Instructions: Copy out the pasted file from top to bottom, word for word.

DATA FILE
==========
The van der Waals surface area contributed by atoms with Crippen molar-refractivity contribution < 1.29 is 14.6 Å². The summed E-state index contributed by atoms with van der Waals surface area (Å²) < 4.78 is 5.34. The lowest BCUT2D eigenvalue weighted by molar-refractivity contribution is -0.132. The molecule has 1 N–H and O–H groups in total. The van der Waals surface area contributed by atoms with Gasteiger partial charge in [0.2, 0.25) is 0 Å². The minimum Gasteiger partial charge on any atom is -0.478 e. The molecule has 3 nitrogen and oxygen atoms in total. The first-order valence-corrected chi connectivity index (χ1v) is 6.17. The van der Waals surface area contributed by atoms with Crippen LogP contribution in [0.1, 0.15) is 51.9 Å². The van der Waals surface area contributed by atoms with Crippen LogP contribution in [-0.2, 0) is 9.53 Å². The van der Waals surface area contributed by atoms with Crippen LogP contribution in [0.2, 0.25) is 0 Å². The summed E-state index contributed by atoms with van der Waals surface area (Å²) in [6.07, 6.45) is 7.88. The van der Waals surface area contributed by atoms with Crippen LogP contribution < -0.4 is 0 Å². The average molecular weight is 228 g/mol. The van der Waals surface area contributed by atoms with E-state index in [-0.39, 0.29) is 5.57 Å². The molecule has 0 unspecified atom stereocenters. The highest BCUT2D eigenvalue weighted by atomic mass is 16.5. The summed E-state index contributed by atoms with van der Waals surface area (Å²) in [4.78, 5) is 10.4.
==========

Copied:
The van der Waals surface area contributed by atoms with Crippen molar-refractivity contribution < 1.29 is 14.6 Å². The summed E-state index contributed by atoms with van der Waals surface area (Å²) < 4.78 is 5.34. The lowest BCUT2D eigenvalue weighted by molar-refractivity contribution is -0.132. The molecule has 1 N–H and O–H groups in total. The van der Waals surface area contributed by atoms with Gasteiger partial charge in [0.2, 0.25) is 0 Å². The minimum Gasteiger partial charge on any atom is -0.478 e. The molecule has 3 nitrogen and oxygen atoms in total. The first-order valence-corrected chi connectivity index (χ1v) is 6.17. The van der Waals surface area contributed by atoms with Crippen LogP contribution in [0.1, 0.15) is 51.9 Å². The van der Waals surface area contributed by atoms with Crippen LogP contribution in [-0.2, 0) is 9.53 Å². The van der Waals surface area contributed by atoms with Crippen LogP contribution in [0.2, 0.25) is 0 Å². The summed E-state index contributed by atoms with van der Waals surface area (Å²) in [6.07, 6.45) is 7.88. The van der Waals surface area contributed by atoms with Crippen LogP contribution < -0.4 is 0 Å². The average molecular weight is 228 g/mol. The van der Waals surface area contributed by atoms with E-state index in [-0.39, 0.29) is 5.57 Å². The molecule has 0 unspecified atom stereocenters. The highest BCUT2D eigenvalue weighted by atomic mass is 16.5. The summed E-state index contributed by atoms with van der Waals surface area (Å²) in [4.78, 5) is 10.4.